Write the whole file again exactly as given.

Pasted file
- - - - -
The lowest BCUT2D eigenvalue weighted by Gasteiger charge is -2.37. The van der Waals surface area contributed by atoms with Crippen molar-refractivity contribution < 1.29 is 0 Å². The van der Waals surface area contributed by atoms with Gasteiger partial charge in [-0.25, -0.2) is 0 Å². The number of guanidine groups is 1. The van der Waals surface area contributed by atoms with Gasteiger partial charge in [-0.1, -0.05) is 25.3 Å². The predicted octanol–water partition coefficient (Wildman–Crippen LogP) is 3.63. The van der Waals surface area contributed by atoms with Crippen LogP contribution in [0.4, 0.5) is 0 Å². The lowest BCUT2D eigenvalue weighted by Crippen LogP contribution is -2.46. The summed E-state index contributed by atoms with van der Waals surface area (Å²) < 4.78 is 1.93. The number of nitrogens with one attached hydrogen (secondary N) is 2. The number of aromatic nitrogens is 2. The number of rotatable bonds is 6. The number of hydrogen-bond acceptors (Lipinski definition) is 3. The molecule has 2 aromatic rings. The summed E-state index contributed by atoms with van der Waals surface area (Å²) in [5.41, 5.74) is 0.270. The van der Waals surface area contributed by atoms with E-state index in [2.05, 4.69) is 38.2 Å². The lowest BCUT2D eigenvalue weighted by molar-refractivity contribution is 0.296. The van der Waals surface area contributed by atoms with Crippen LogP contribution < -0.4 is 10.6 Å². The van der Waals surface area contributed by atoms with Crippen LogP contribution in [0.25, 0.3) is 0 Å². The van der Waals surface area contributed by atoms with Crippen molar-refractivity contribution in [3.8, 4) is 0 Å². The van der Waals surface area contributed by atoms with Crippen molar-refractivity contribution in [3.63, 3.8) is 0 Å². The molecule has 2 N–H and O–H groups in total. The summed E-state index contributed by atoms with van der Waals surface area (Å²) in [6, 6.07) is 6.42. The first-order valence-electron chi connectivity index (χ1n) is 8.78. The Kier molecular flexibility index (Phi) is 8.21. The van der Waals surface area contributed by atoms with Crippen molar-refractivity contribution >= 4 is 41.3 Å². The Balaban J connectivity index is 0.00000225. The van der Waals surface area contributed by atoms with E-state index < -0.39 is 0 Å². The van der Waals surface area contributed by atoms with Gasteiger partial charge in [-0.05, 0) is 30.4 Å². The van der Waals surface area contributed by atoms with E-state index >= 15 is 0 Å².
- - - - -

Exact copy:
The lowest BCUT2D eigenvalue weighted by Gasteiger charge is -2.37. The van der Waals surface area contributed by atoms with Crippen molar-refractivity contribution < 1.29 is 0 Å². The van der Waals surface area contributed by atoms with Gasteiger partial charge in [-0.25, -0.2) is 0 Å². The number of guanidine groups is 1. The van der Waals surface area contributed by atoms with Gasteiger partial charge in [-0.1, -0.05) is 25.3 Å². The predicted octanol–water partition coefficient (Wildman–Crippen LogP) is 3.63. The van der Waals surface area contributed by atoms with Crippen LogP contribution in [0.4, 0.5) is 0 Å². The lowest BCUT2D eigenvalue weighted by Crippen LogP contribution is -2.46. The summed E-state index contributed by atoms with van der Waals surface area (Å²) < 4.78 is 1.93. The number of nitrogens with one attached hydrogen (secondary N) is 2. The number of aromatic nitrogens is 2. The number of rotatable bonds is 6. The number of hydrogen-bond acceptors (Lipinski definition) is 3. The molecule has 2 aromatic rings. The summed E-state index contributed by atoms with van der Waals surface area (Å²) in [5.41, 5.74) is 0.270. The van der Waals surface area contributed by atoms with E-state index in [2.05, 4.69) is 38.2 Å². The lowest BCUT2D eigenvalue weighted by molar-refractivity contribution is 0.296. The van der Waals surface area contributed by atoms with Crippen LogP contribution < -0.4 is 10.6 Å². The van der Waals surface area contributed by atoms with Crippen LogP contribution in [0.25, 0.3) is 0 Å². The van der Waals surface area contributed by atoms with Crippen molar-refractivity contribution in [3.8, 4) is 0 Å². The van der Waals surface area contributed by atoms with Crippen molar-refractivity contribution in [3.63, 3.8) is 0 Å². The molecule has 2 N–H and O–H groups in total. The summed E-state index contributed by atoms with van der Waals surface area (Å²) in [6, 6.07) is 6.42. The first-order valence-electron chi connectivity index (χ1n) is 8.78. The Kier molecular flexibility index (Phi) is 8.21. The van der Waals surface area contributed by atoms with Crippen molar-refractivity contribution >= 4 is 41.3 Å². The Balaban J connectivity index is 0.00000225. The van der Waals surface area contributed by atoms with E-state index < -0.39 is 0 Å². The van der Waals surface area contributed by atoms with Gasteiger partial charge in [-0.05, 0) is 30.4 Å². The van der Waals surface area contributed by atoms with E-state index >= 15 is 0 Å².